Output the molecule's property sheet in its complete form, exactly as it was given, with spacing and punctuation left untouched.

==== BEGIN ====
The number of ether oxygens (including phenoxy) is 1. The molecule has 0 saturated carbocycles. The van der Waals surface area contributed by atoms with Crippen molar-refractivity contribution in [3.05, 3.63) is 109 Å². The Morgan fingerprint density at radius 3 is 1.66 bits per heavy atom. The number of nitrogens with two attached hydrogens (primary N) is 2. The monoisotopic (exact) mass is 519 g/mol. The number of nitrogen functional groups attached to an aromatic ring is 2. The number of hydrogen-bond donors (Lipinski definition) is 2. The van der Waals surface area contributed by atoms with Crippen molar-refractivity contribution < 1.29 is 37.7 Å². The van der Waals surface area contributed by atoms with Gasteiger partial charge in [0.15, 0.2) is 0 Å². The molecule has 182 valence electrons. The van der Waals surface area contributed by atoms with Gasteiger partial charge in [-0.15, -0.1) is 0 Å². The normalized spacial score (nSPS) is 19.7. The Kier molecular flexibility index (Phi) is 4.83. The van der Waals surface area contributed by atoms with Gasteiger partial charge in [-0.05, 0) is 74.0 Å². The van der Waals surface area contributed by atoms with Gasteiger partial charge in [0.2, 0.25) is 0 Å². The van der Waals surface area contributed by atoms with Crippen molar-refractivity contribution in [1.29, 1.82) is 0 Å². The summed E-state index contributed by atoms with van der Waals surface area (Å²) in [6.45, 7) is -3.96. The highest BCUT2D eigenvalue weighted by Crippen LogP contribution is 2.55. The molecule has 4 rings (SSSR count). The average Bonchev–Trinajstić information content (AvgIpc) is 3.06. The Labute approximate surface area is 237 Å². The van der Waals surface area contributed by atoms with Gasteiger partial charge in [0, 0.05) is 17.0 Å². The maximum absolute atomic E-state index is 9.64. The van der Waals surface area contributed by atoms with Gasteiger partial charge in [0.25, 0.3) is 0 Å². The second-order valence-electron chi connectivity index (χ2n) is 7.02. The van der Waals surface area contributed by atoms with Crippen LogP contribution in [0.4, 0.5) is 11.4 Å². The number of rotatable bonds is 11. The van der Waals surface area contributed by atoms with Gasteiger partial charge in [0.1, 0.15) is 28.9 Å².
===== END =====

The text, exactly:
The number of ether oxygens (including phenoxy) is 1. The molecule has 0 saturated carbocycles. The van der Waals surface area contributed by atoms with Crippen molar-refractivity contribution in [3.05, 3.63) is 109 Å². The Morgan fingerprint density at radius 3 is 1.66 bits per heavy atom. The number of nitrogens with two attached hydrogens (primary N) is 2. The monoisotopic (exact) mass is 519 g/mol. The number of nitrogen functional groups attached to an aromatic ring is 2. The number of hydrogen-bond donors (Lipinski definition) is 2. The van der Waals surface area contributed by atoms with Crippen molar-refractivity contribution < 1.29 is 37.7 Å². The van der Waals surface area contributed by atoms with Gasteiger partial charge in [0.15, 0.2) is 0 Å². The molecule has 182 valence electrons. The van der Waals surface area contributed by atoms with Gasteiger partial charge in [-0.15, -0.1) is 0 Å². The normalized spacial score (nSPS) is 19.7. The Kier molecular flexibility index (Phi) is 4.83. The van der Waals surface area contributed by atoms with Gasteiger partial charge in [-0.05, 0) is 74.0 Å². The van der Waals surface area contributed by atoms with Gasteiger partial charge in [0.2, 0.25) is 0 Å². The van der Waals surface area contributed by atoms with Crippen molar-refractivity contribution in [1.29, 1.82) is 0 Å². The summed E-state index contributed by atoms with van der Waals surface area (Å²) in [6.45, 7) is -3.96. The highest BCUT2D eigenvalue weighted by Crippen LogP contribution is 2.55. The molecule has 4 rings (SSSR count). The average Bonchev–Trinajstić information content (AvgIpc) is 3.06. The Labute approximate surface area is 237 Å². The van der Waals surface area contributed by atoms with Gasteiger partial charge in [0, 0.05) is 17.0 Å². The maximum absolute atomic E-state index is 9.64. The van der Waals surface area contributed by atoms with Gasteiger partial charge in [0.25, 0.3) is 0 Å². The second-order valence-electron chi connectivity index (χ2n) is 7.02. The van der Waals surface area contributed by atoms with Crippen LogP contribution in [0.4, 0.5) is 11.4 Å². The number of rotatable bonds is 11. The van der Waals surface area contributed by atoms with Gasteiger partial charge in [0.1, 0.15) is 28.9 Å².